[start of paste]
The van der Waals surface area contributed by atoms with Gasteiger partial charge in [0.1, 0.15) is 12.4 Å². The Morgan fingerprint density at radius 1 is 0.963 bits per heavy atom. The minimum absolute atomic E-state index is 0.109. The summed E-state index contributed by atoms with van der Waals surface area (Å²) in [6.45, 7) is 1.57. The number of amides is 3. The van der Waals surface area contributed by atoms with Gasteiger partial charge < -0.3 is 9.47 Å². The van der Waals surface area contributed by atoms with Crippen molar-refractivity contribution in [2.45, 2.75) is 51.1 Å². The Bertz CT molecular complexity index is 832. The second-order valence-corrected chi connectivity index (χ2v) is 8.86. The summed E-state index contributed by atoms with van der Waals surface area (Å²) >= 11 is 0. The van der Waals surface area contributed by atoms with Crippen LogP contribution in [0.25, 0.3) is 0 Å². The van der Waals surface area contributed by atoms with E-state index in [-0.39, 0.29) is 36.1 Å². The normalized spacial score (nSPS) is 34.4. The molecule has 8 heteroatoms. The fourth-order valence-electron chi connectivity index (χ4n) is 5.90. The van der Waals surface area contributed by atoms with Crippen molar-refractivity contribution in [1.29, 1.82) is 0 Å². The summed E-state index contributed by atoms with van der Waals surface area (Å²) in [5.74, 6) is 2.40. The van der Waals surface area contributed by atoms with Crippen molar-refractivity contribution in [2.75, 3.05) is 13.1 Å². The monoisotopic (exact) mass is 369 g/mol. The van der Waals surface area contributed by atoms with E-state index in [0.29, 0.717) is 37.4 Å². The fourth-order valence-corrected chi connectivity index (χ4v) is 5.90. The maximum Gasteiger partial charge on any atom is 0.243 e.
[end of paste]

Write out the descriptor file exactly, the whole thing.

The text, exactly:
The van der Waals surface area contributed by atoms with Gasteiger partial charge in [0.1, 0.15) is 12.4 Å². The Morgan fingerprint density at radius 1 is 0.963 bits per heavy atom. The minimum absolute atomic E-state index is 0.109. The summed E-state index contributed by atoms with van der Waals surface area (Å²) in [6.45, 7) is 1.57. The number of amides is 3. The van der Waals surface area contributed by atoms with Gasteiger partial charge < -0.3 is 9.47 Å². The van der Waals surface area contributed by atoms with Crippen molar-refractivity contribution in [2.45, 2.75) is 51.1 Å². The Bertz CT molecular complexity index is 832. The second-order valence-corrected chi connectivity index (χ2v) is 8.86. The summed E-state index contributed by atoms with van der Waals surface area (Å²) >= 11 is 0. The van der Waals surface area contributed by atoms with Crippen LogP contribution in [0.25, 0.3) is 0 Å². The van der Waals surface area contributed by atoms with E-state index in [-0.39, 0.29) is 36.1 Å². The normalized spacial score (nSPS) is 34.4. The molecule has 8 heteroatoms. The fourth-order valence-electron chi connectivity index (χ4n) is 5.90. The van der Waals surface area contributed by atoms with Crippen molar-refractivity contribution in [1.29, 1.82) is 0 Å². The summed E-state index contributed by atoms with van der Waals surface area (Å²) in [5.74, 6) is 2.40. The van der Waals surface area contributed by atoms with Crippen molar-refractivity contribution in [2.75, 3.05) is 13.1 Å². The monoisotopic (exact) mass is 369 g/mol. The van der Waals surface area contributed by atoms with E-state index in [0.29, 0.717) is 37.4 Å². The fourth-order valence-corrected chi connectivity index (χ4v) is 5.90. The maximum Gasteiger partial charge on any atom is 0.243 e.